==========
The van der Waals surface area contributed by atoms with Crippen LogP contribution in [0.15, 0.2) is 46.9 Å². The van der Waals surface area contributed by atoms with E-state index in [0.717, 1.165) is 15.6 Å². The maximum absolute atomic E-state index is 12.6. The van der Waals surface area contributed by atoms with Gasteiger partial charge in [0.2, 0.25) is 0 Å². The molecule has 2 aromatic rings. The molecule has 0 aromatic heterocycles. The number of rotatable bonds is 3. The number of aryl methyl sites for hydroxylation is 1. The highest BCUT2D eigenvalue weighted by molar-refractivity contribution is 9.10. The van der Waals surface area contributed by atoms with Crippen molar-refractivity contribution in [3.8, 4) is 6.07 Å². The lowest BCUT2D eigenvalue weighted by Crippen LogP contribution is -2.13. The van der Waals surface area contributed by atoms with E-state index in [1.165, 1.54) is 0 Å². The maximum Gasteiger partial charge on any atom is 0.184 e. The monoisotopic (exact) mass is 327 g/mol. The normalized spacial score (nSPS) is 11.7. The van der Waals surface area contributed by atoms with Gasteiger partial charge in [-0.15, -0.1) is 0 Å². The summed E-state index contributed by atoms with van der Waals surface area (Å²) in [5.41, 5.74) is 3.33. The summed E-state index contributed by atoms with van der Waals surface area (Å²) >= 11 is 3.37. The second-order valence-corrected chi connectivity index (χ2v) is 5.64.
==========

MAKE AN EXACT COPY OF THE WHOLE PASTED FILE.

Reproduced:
The van der Waals surface area contributed by atoms with Crippen LogP contribution in [0.15, 0.2) is 46.9 Å². The van der Waals surface area contributed by atoms with E-state index in [0.717, 1.165) is 15.6 Å². The maximum absolute atomic E-state index is 12.6. The van der Waals surface area contributed by atoms with Gasteiger partial charge in [0.2, 0.25) is 0 Å². The molecule has 2 aromatic rings. The molecule has 0 aromatic heterocycles. The number of rotatable bonds is 3. The number of aryl methyl sites for hydroxylation is 1. The highest BCUT2D eigenvalue weighted by molar-refractivity contribution is 9.10. The van der Waals surface area contributed by atoms with Crippen molar-refractivity contribution in [3.8, 4) is 6.07 Å². The lowest BCUT2D eigenvalue weighted by Crippen LogP contribution is -2.13. The van der Waals surface area contributed by atoms with E-state index in [1.165, 1.54) is 0 Å². The maximum Gasteiger partial charge on any atom is 0.184 e. The monoisotopic (exact) mass is 327 g/mol. The normalized spacial score (nSPS) is 11.7. The van der Waals surface area contributed by atoms with Gasteiger partial charge in [-0.15, -0.1) is 0 Å². The summed E-state index contributed by atoms with van der Waals surface area (Å²) in [5.41, 5.74) is 3.33. The summed E-state index contributed by atoms with van der Waals surface area (Å²) >= 11 is 3.37. The second-order valence-corrected chi connectivity index (χ2v) is 5.64.